More than 1,000 garment workers at a Phnom Penh factory entered their second day of striking yesterday, ahead of today’s start of global and national union campaigns to raise the minimum wage in Cambodia’s garment sector.
Workers at the Huey Chuen garment factory in Meanchey district began striking Monday, in opposition to the suspension of employee Heng Siheoun.
Huey Chuen’s administrative manager said Siheoun had come to work drunk and tried to force workers to protest, but Siheoun denies wrongdoing.
The industrial action seemed like a warm-up for today’s planned walkout at about 300 garment factories nationwide, in which 18 different unions plan to take part.
The protests mark the beginning of a campaign for garment workers’ minimum wage to be raised to $177 next year.
“Our campaign for demanding [a hike in the] minimum wage will start tomorrow, but the workers in Huey Chuen factory started today,” Fa Saly, president of the National Trade Union Confederation, said.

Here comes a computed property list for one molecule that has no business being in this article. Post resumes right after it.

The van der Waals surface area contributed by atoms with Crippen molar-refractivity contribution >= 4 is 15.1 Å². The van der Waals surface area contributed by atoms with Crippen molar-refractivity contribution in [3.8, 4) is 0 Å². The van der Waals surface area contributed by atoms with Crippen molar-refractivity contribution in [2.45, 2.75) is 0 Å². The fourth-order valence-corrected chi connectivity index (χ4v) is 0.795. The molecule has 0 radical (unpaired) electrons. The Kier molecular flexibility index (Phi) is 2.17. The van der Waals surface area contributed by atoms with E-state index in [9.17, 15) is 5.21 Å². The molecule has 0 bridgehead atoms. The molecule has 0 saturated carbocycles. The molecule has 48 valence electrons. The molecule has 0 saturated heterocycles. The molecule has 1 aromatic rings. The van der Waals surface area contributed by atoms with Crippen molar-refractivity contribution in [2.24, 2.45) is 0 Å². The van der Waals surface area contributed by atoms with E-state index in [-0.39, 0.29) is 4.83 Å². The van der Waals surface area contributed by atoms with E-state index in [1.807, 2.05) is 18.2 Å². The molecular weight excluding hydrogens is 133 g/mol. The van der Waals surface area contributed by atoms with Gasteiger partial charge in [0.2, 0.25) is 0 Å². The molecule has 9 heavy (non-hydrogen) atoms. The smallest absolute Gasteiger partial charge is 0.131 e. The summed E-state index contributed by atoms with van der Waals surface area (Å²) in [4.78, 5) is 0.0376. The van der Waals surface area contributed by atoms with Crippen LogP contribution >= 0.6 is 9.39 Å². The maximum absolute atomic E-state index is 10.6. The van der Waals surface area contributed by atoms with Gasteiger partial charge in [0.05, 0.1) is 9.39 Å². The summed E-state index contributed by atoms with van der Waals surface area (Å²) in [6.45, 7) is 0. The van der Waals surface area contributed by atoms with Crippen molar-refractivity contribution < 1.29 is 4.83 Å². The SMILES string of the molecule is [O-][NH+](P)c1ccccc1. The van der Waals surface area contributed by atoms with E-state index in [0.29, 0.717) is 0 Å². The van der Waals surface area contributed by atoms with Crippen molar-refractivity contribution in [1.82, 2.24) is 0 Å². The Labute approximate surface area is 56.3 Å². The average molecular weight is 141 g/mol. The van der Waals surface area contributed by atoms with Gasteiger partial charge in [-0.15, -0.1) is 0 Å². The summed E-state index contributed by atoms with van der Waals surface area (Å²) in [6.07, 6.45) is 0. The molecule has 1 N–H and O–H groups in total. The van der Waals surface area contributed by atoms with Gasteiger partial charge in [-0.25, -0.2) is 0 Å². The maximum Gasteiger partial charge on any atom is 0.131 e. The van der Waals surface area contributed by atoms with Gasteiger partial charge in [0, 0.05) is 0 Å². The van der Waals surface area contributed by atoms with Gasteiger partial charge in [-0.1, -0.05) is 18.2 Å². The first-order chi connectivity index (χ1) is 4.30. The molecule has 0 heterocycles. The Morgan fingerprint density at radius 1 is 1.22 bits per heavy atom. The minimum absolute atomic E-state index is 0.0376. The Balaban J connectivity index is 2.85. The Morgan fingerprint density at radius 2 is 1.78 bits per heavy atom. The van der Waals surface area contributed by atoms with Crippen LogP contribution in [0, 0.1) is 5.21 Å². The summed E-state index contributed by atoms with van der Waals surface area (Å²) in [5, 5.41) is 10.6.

Unions are demanding $177 – the high end of what a Ministry of Social Affairs subcommittee found to be a living wage last year – but leaders have admitted they would accept a monthly wage as low as $150.
Strikers at Huey Chuen yesterday wore T-shirts and stickers with “$177” encircled by the logos of eight international brands that source from Cambodia.
“It’s time for the brands to take notice . . . they have to act on their commitments,” said Joel Preston, a consultant for the Community Legal Education Center (CLEC). “We just see over and over again repackaged sustainability programs, repackaged pilot programs involving minimum wage.”
CLEC yesterday released a statement signed by one local and two international unions, saying “actions” were planned at the retail outlets and offices of foreign brands that source from Cambodia in more than 40 major cities across the globe today.
Jeff Hermanson, director of global strategies at US-based Workers United, SEIU, said that more than 1,000 people in the US and Canada would demonstrate in front of stores, including H&M and Gap.